BCP Basics

In this blog post, I’m going to walk through the basics of BCP (bulk copy program). BCP is a utility that installs with SQL Server and can assist with large data transfers. Let’s see what parameter options are available to use. From the command line on a machine with SQL Server installed, type “bcp” and press Enter. You can find out more information on BCP parameters on Books Online: http://msdn.microsoft.com/en-us/library/ms162802.aspx For now, we’re going to examine just the basics. The simplest syntax of a BCP command is: bcp databaseName.Schema.TableName *or* “Query” in, out, *or* queryout -S ServerName\instanceName -U userName -P password *or* -T -c *or* -n *or* specify storage information for each column Let’s look at these options in a little more detail: databaseName.Schema.TableName *or* Query You can specify either an entire table to copy or a query. The query should be surrounded in quotations and must also include the fully qualified table name. in, out, *or* queryout in = import, out = full table export, queryout = query to select data for export -U userName -P password *or* -T You can either specify a specific account to access SQL Server, or use -T to indicate Trusted Connection (i.e. Windows … Continue reading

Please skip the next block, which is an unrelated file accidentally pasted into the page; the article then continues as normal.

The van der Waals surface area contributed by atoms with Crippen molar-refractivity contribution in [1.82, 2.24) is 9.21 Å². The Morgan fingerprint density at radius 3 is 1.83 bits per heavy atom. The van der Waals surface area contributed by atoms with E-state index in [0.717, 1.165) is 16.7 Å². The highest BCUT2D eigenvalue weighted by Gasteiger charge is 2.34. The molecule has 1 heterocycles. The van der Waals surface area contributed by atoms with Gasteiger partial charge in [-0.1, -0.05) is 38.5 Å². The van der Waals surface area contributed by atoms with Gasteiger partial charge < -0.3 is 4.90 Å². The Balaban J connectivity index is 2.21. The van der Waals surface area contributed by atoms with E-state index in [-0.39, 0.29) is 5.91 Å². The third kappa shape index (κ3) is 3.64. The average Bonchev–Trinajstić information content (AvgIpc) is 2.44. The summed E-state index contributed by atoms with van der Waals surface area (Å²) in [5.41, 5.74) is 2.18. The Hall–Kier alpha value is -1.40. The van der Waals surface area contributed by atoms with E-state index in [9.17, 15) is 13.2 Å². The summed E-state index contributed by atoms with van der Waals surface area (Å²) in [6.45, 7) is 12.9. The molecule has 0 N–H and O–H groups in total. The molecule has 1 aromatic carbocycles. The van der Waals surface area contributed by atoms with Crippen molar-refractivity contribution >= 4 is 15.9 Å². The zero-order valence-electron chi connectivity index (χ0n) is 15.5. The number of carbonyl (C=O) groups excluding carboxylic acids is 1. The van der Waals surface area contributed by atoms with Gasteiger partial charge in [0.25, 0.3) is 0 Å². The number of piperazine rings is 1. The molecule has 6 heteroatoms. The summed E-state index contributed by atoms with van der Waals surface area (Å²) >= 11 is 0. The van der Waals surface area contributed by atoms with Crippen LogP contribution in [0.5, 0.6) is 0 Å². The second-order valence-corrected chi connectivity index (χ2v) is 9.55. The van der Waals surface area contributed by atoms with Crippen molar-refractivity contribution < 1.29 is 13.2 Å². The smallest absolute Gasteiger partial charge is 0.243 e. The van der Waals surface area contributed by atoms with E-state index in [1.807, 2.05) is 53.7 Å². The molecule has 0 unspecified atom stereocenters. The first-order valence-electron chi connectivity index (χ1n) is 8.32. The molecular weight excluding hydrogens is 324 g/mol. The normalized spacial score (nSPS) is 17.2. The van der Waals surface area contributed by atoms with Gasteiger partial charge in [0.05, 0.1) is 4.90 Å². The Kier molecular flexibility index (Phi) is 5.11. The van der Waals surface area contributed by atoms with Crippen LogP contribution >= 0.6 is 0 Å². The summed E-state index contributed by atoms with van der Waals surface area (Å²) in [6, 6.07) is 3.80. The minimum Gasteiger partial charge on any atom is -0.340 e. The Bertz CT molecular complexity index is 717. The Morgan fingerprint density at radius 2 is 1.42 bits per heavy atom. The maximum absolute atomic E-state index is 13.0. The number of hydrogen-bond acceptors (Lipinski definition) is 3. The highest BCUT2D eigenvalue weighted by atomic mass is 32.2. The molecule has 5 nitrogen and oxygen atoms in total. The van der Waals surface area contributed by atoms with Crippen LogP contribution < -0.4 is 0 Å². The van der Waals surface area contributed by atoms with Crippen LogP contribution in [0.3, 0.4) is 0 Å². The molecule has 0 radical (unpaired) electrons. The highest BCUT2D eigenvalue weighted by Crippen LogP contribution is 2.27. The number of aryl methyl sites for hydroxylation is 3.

Replication Monitor

In my last blog post, I provided a script to view replication latency.  Ian Kirk took the script and ran with it, adding centralized execution and permanent logging. I’ve tweaked it a little bit further and deployed to production. So far, so good. Here’s the latest and greatest for those interested: If Object_ID(’dbo.dba_replicationMonitor’) Is Null Begin Create Table dbo.dba_replicationMonitor ( monitor_id int Identity(1,1) Not Null , monitorDate smalldatetime Not Null , publicationName sysname Not Null , publicationDB sysname Not Null , iteration int Null , tracer_id int Null , distributor_latency int Null , subscriber varchar(1000) Null , subscriber_db varchar(1000) Null , subscriber_latency int Null , overall_latency int Null ); End;   If ObjectProperty(Object_ID(’dbo.dba_replicationLatencyMonitor_sp’), N’IsProcedure’) = 1 Begin Drop Procedure dbo.dba_replicationLatencyMonitor_sp; Print ‘Procedure dba_replicationLatencyMonitor_sp dropped’; End; Go   Set Quoted_Identifier On Go Set ANSI_Nulls On Go   Create Procedure dbo.dba_replicationLatencyMonitor_sp   /* Declare Parameters */ @publicationToTest sysname = N’yourPublicationName’ , @publicationDB sysname = N’yourPublicationDB’ , @replicationDelay varchar(10) = N’00:00:30′ , @iterations int = 5 , @iterationDelay varchar(10) = N’00:00:30′ , @displayResults bit = 0 , @deleteTokens bit = 1 As /********************************************************************************* Name: dba_replicationLatencyMonitor_sp   Author: Michelle F. Ufford   Purpose: Retrieves the amount of replication latency in seconds   Notes: Default … Continue reading